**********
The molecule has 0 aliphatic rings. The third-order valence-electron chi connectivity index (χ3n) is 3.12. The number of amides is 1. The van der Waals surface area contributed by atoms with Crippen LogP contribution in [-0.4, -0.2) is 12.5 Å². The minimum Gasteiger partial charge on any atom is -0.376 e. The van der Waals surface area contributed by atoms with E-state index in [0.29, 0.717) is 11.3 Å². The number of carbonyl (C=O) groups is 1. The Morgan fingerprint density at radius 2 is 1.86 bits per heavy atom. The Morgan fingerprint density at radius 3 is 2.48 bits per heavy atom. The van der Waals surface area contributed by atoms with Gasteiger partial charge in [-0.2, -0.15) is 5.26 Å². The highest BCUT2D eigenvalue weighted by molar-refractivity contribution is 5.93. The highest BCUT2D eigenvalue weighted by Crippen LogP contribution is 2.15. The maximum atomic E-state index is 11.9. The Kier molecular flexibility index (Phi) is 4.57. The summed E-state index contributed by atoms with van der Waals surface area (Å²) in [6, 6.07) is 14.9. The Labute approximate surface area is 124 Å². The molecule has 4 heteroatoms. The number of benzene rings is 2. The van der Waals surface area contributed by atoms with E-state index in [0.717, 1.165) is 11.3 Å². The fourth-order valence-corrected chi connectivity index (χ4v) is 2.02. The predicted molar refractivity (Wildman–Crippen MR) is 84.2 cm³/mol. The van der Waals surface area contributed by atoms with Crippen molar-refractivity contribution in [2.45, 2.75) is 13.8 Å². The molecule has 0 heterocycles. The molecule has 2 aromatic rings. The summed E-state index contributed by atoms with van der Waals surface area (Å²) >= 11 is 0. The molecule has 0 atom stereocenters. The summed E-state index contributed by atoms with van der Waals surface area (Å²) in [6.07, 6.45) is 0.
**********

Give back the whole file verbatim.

The molecule has 0 aliphatic rings. The third-order valence-electron chi connectivity index (χ3n) is 3.12. The number of amides is 1. The van der Waals surface area contributed by atoms with Crippen LogP contribution in [-0.4, -0.2) is 12.5 Å². The minimum Gasteiger partial charge on any atom is -0.376 e. The van der Waals surface area contributed by atoms with E-state index in [0.29, 0.717) is 11.3 Å². The number of carbonyl (C=O) groups is 1. The Morgan fingerprint density at radius 2 is 1.86 bits per heavy atom. The Morgan fingerprint density at radius 3 is 2.48 bits per heavy atom. The van der Waals surface area contributed by atoms with Gasteiger partial charge in [-0.2, -0.15) is 5.26 Å². The highest BCUT2D eigenvalue weighted by molar-refractivity contribution is 5.93. The highest BCUT2D eigenvalue weighted by Crippen LogP contribution is 2.15. The maximum atomic E-state index is 11.9. The Kier molecular flexibility index (Phi) is 4.57. The summed E-state index contributed by atoms with van der Waals surface area (Å²) in [6, 6.07) is 14.9. The Labute approximate surface area is 124 Å². The molecule has 4 heteroatoms. The number of benzene rings is 2. The van der Waals surface area contributed by atoms with E-state index in [0.717, 1.165) is 11.3 Å². The fourth-order valence-corrected chi connectivity index (χ4v) is 2.02. The predicted molar refractivity (Wildman–Crippen MR) is 84.2 cm³/mol. The van der Waals surface area contributed by atoms with Crippen molar-refractivity contribution in [2.45, 2.75) is 13.8 Å². The molecule has 0 heterocycles. The molecule has 2 aromatic rings. The summed E-state index contributed by atoms with van der Waals surface area (Å²) >= 11 is 0. The molecule has 0 atom stereocenters. The summed E-state index contributed by atoms with van der Waals surface area (Å²) in [6.07, 6.45) is 0.